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from mock exam

 
prema Arvind
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An interface can never be private or protected
True or False
pls explain....
 
Corey McGlone
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From the JLS, §9.1 Interface Declarations:

An interface declaration may include interface modifiers:
InterfaceModifiers:
InterfaceModifier
InterfaceModifiers InterfaceModifier
InterfaceModifier: one of
public protected private
abstract static strictfp
The access modifier public is discussed in �6.6. Not all modifiers are applicable to all kinds of interface declarations. The access modifiers protected and private pertain only to member interfaces within a directly enclosing class declaration (�8.5) and are discussed in �8.5.1. The access modifier static pertains only to member interfaces (�8.5, �9.5). A compile-time error occurs if the same modifier appears more than once in an interface declaration.

So, I'd go with false.
[ April 07, 2003: Message edited by: Corey McGlone ]
 
Roger Chung-Wee
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An interface is not part of the class hierarchy - unrelated classes can implement the same interface. Top-level interfaces have default package access (like top-level classes). Only public and strictfp modifiers are allowed for top-level interfaces (abstract is also allowed but discouraged by the JLS).
However, a member interface may be protected or private, but only if declared in a top-level class.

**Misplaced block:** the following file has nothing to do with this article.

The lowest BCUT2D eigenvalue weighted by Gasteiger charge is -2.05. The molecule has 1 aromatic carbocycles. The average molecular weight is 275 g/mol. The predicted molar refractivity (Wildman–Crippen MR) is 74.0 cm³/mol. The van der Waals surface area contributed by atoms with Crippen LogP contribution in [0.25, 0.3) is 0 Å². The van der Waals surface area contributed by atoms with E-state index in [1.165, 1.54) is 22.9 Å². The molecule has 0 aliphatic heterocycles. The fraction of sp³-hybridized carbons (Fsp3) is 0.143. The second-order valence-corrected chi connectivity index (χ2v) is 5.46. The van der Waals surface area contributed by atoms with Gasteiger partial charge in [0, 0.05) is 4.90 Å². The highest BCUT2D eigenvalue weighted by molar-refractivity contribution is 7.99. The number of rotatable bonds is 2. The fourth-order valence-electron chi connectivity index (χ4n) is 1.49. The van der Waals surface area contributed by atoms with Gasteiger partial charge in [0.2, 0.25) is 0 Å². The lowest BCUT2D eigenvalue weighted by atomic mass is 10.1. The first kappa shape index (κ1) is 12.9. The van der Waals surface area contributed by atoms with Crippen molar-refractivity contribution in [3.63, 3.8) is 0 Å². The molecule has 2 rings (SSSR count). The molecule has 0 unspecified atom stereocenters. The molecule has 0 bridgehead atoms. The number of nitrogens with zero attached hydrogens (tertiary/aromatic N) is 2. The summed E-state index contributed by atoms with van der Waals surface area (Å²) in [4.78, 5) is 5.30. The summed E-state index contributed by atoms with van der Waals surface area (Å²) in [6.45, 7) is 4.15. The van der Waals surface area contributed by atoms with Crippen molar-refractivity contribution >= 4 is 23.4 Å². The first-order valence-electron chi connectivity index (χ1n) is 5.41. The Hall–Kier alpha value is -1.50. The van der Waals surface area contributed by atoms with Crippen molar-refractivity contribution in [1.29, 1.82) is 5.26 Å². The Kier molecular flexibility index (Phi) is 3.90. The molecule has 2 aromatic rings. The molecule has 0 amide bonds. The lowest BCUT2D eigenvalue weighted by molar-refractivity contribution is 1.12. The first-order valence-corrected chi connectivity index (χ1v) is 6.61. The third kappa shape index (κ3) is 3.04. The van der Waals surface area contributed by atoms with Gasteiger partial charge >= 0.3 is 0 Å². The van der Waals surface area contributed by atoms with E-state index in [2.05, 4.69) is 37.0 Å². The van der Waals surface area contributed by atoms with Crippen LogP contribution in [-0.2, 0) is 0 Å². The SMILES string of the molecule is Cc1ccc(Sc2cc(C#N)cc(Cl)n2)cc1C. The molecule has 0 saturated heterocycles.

prema Arvind
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Thank you..
 
Martin Smith
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Roger,
Would not an interface always be abstract by definition - as all the methods are abstract?
 
Roger Chung-Wee
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Indeed, every interface (top-level or member) is implicitly abstract, but the JLS rather sternly advises against using this obsolete keyword.
 
Corey McGlone
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Originally posted by Roger Chung-Wee:
Indeed, every interface (top-level or member) is implicitly abstract, but the JLS rather sternly advises against using this obsolete keyword.

The keyword abstract is not obsolete - it is only obsolete with respect to being a modifier for an Interface. Here is the direct quote from the JLS, §9.1.1.1 abstract Interfaces:

Every interface is implicitly abstract. This modifier is obsolete and should not be used in new programs.
 
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